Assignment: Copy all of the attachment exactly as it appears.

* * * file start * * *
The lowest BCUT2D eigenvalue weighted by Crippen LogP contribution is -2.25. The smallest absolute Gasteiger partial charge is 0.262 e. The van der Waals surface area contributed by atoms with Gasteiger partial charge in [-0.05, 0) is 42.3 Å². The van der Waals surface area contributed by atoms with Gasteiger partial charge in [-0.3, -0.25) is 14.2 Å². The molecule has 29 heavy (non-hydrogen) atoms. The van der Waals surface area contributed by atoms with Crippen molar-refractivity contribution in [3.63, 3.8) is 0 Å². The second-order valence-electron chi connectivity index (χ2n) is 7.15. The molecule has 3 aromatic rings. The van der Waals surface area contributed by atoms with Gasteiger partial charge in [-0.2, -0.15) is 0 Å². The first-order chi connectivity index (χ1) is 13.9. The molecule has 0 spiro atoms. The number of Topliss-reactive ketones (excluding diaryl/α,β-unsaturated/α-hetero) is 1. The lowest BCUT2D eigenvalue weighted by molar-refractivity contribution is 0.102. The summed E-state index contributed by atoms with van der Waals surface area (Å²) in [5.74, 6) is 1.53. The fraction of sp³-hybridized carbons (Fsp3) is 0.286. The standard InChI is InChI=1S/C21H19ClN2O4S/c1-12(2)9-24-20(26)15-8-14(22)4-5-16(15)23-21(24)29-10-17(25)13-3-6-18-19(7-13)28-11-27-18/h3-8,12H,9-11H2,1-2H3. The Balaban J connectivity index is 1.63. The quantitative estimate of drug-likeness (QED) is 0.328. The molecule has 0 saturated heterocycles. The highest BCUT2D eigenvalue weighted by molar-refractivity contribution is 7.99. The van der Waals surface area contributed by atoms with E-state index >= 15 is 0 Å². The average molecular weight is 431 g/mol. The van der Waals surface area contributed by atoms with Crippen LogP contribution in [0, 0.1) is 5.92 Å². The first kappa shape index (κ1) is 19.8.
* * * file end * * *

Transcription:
The lowest BCUT2D eigenvalue weighted by Crippen LogP contribution is -2.25. The smallest absolute Gasteiger partial charge is 0.262 e. The van der Waals surface area contributed by atoms with Gasteiger partial charge in [-0.05, 0) is 42.3 Å². The van der Waals surface area contributed by atoms with Gasteiger partial charge in [-0.3, -0.25) is 14.2 Å². The molecule has 29 heavy (non-hydrogen) atoms. The van der Waals surface area contributed by atoms with Crippen molar-refractivity contribution in [3.63, 3.8) is 0 Å². The second-order valence-electron chi connectivity index (χ2n) is 7.15. The molecule has 3 aromatic rings. The van der Waals surface area contributed by atoms with Gasteiger partial charge in [-0.2, -0.15) is 0 Å². The first-order chi connectivity index (χ1) is 13.9. The molecule has 0 spiro atoms. The number of Topliss-reactive ketones (excluding diaryl/α,β-unsaturated/α-hetero) is 1. The lowest BCUT2D eigenvalue weighted by molar-refractivity contribution is 0.102. The summed E-state index contributed by atoms with van der Waals surface area (Å²) in [5.74, 6) is 1.53. The fraction of sp³-hybridized carbons (Fsp3) is 0.286. The standard InChI is InChI=1S/C21H19ClN2O4S/c1-12(2)9-24-20(26)15-8-14(22)4-5-16(15)23-21(24)29-10-17(25)13-3-6-18-19(7-13)28-11-27-18/h3-8,12H,9-11H2,1-2H3. The Balaban J connectivity index is 1.63. The quantitative estimate of drug-likeness (QED) is 0.328. The molecule has 0 saturated heterocycles. The highest BCUT2D eigenvalue weighted by molar-refractivity contribution is 7.99. The van der Waals surface area contributed by atoms with E-state index >= 15 is 0 Å². The average molecular weight is 431 g/mol. The van der Waals surface area contributed by atoms with Crippen LogP contribution in [0, 0.1) is 5.92 Å². The first kappa shape index (κ1) is 19.8.